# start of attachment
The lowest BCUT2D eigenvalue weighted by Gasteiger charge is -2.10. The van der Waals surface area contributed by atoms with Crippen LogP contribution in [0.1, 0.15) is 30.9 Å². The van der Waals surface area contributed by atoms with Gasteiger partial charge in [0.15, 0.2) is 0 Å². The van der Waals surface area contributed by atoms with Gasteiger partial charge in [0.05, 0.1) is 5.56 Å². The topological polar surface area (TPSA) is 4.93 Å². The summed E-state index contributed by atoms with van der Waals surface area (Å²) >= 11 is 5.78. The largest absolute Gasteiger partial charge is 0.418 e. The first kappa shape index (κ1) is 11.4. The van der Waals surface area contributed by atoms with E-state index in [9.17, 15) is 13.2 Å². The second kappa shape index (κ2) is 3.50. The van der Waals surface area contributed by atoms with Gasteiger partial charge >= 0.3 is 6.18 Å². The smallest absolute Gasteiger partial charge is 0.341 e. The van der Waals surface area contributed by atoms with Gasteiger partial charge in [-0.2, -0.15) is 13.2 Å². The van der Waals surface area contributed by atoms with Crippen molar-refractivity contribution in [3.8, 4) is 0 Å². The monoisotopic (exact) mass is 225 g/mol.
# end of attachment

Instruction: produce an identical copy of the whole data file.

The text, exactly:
The lowest BCUT2D eigenvalue weighted by Gasteiger charge is -2.10. The van der Waals surface area contributed by atoms with Crippen LogP contribution in [0.1, 0.15) is 30.9 Å². The van der Waals surface area contributed by atoms with Gasteiger partial charge in [0.15, 0.2) is 0 Å². The van der Waals surface area contributed by atoms with Gasteiger partial charge in [0.05, 0.1) is 5.56 Å². The topological polar surface area (TPSA) is 4.93 Å². The summed E-state index contributed by atoms with van der Waals surface area (Å²) >= 11 is 5.78. The largest absolute Gasteiger partial charge is 0.418 e. The first kappa shape index (κ1) is 11.4. The van der Waals surface area contributed by atoms with E-state index in [9.17, 15) is 13.2 Å². The second kappa shape index (κ2) is 3.50. The van der Waals surface area contributed by atoms with Gasteiger partial charge >= 0.3 is 6.18 Å². The smallest absolute Gasteiger partial charge is 0.341 e. The van der Waals surface area contributed by atoms with Gasteiger partial charge in [-0.2, -0.15) is 13.2 Å². The van der Waals surface area contributed by atoms with Crippen molar-refractivity contribution in [3.8, 4) is 0 Å². The monoisotopic (exact) mass is 225 g/mol.